As 31-year-old Ukrainian Iana Lavrova performed alongside a 500-person-strong ensemble of fellow cellists in Fukushima, northeastern Japan, the moment was not only a celebration of peace and reconstruction but also a reminder of the long journey she has undertaken in fleeing from her war-torn country.

For Lavrova, it was her first time performing in such a large group. "I've never seen this many cellists in my life!" she exclaimed, as she joined the one-time cello ensemble in a gymnasium for a concert dedicated to those impacted by the 2011 earthquake and tsunami, an event which devastated the northeastern Tohoku region.

Fukushima was not only one of the prefectures worst-affected by the initial disaster but was also the scene of the Fukushima Daiichi power plant nuclear accident, which was triggered by the quake and tsunami and forced residents to abandon their homes and communities.

Although Lavrova is fleeing from her home country due to a war rather than a natural disaster, instigated by Russia following its invasion of Ukraine in February 2022, she understands the feelings of those in Japan who were uprooted from their homes in 2011.

Ukrainian cellist Iana Lavrova stands up when introduced during a concert in Fukushima on May 21, 2023. (Kyodo)

Abandoning her cello, Lavrova left her residence of Chernihiv in northern Ukraine and joined her mother, herself a professional cellist, to seek refuge in Japan.

The pair arrived in the country in March last year after being helped by Lavrova's mother's friend, who the mother got to know during her past musical performances in Japan while playing with the National Opera of Ukraine, which she had done for decades.

Lavrova and her mother have performed together with cellists from Japan on several occasions. But Lavrova, who now lives in Tokyo's Suginami Ward, joined the 2023 Fukushima Cello Concert on her own for the 500-strong cello concert held in May.

As she cannot understand Japanese, she was helped during rehearsals by her friends from Ensemble Figaro, an amateur orchestra based in Japan who invited her to join the event. Her friends also asked the conductor, Ken Tanaka, to provide her with instructions in English.

Lavrova added that she was highly appreciative of the cellist sitting next to her, who provided her with assistance throughout their rehearsals by translating what was going on.

During the concert, she played in perfect harmony with the group, made up of professional and amateur cellists from around the country. Their repertoire included a range of songs, from classical pieces to folk music from the Tohoku region, with the latter being performed alongside 60-or-so chorists from several Fukushima high schools.

Lavrova said her friends have given her coaching, preparing her with background information and telling her about the history of traditional Japanese songs she was less familiar with. "I don't know it by heart but I know what the music is about," she said.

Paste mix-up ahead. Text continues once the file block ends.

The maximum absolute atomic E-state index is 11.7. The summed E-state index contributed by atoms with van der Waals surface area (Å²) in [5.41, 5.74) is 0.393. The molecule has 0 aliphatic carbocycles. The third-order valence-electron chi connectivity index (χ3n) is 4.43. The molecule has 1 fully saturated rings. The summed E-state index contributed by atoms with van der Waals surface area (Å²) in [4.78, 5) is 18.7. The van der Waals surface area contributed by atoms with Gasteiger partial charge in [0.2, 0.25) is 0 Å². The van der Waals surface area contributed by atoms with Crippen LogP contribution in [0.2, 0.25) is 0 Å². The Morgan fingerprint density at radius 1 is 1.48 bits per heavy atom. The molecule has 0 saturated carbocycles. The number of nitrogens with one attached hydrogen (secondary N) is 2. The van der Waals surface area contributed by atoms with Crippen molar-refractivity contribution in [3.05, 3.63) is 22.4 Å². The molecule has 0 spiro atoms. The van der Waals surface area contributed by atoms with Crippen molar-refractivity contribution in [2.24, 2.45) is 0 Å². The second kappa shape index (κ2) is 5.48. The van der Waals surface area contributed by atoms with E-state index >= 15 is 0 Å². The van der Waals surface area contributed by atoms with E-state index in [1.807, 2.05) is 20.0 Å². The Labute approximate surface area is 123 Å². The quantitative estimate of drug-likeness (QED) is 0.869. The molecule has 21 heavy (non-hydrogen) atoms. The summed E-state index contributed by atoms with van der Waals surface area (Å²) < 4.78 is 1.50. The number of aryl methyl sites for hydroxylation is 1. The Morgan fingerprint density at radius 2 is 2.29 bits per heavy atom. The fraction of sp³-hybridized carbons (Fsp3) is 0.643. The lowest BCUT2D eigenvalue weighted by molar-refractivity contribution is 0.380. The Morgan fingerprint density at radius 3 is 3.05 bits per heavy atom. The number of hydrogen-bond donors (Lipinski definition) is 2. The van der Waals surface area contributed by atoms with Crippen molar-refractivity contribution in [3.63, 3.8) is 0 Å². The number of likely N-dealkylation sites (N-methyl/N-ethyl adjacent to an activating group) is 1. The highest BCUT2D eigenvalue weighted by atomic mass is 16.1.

Ukrainian cellist Iana Lavrova takes part in a concert rehearsal in Fukushima on May 21, 2023. (Kyodo)

Yui Arai, part of the 10-member professional group Tokyo Cello Ensemble, who helped coordinate the performance, said that Lavrova's participation shows that music transcends borders. "When we pick up our instruments, we can do things together."

While Lavrova, who studied for seven years at Italy's Conservatorio Statale di Musica Gioachino Rossini, is more used to playing as a soloist and chamber musician, her experience performing in Japan has been life-changing and unique.

"Most of them are amateur cellists. It's pretty impressive," Lavrova said of her fellow performers in Fukushima.

Her path to becoming a musician in Europe was not easy. As a student in Italy, she was forced to take an extended hiatus from playing her instrument after suffering a hand injury.

Then came Russia's invasion of Ukraine, which is still fresh in Lavrova's memory. "It doesn't feel like one year," she said.

Yoriko Miyake, who leads the Tokyo Cello Ensemble, hopes that by gathering so many cellists together, the concert will be "a message not only to people in Fukushima but also those in Ukraine and Russia -- to think about peace, not war."

The event was organized to mark a decade since the 2011 disaster but was postponed due to the COVID-19 pandemic, and was eventually held in commemoration of Fukushima's continued reconstruction efforts in the area.

Mikio Shin, head organizer of the concert, said that while rebuilding infrastructure in the area is crucial, providing solace through live music to those impacted by the disaster is equally as important.

Ukrainian cellist Iana Lavrova (seated front C) plays during a concert rehearsal in Fukushima on May 20, 2023. (Kyodo)

The cello ensemble draws its roots from a large cello concert held in 1998 in Kobe, Hyogo Prefecture, to commemorate the 1995 Great Hanshin Earthquake.

The concert performed in Fukushima also embraced a message of hope for those directly affected by the Ukraine war, Shin said.

Mitsuo Kawakami, a member of Ensemble Figaro who also took part in the concert said that through participating, he hopes Lavrova and her mother will be able to feel some consolation, despite living in an unfamiliar country.

For his part, he plans to continue thinking about what else can be done to help them.

The two-hour performance wrapped up with the classic Japanese children's song "Furusato (Hometown)," prompting a smile from Lavrova, who said the experience inspired her to continue getting involved in similar events in the future.

She hopes to perform something similar in her home country one day, so she can spread "music and joy" to Ukraine, a land and people sorely in need of both.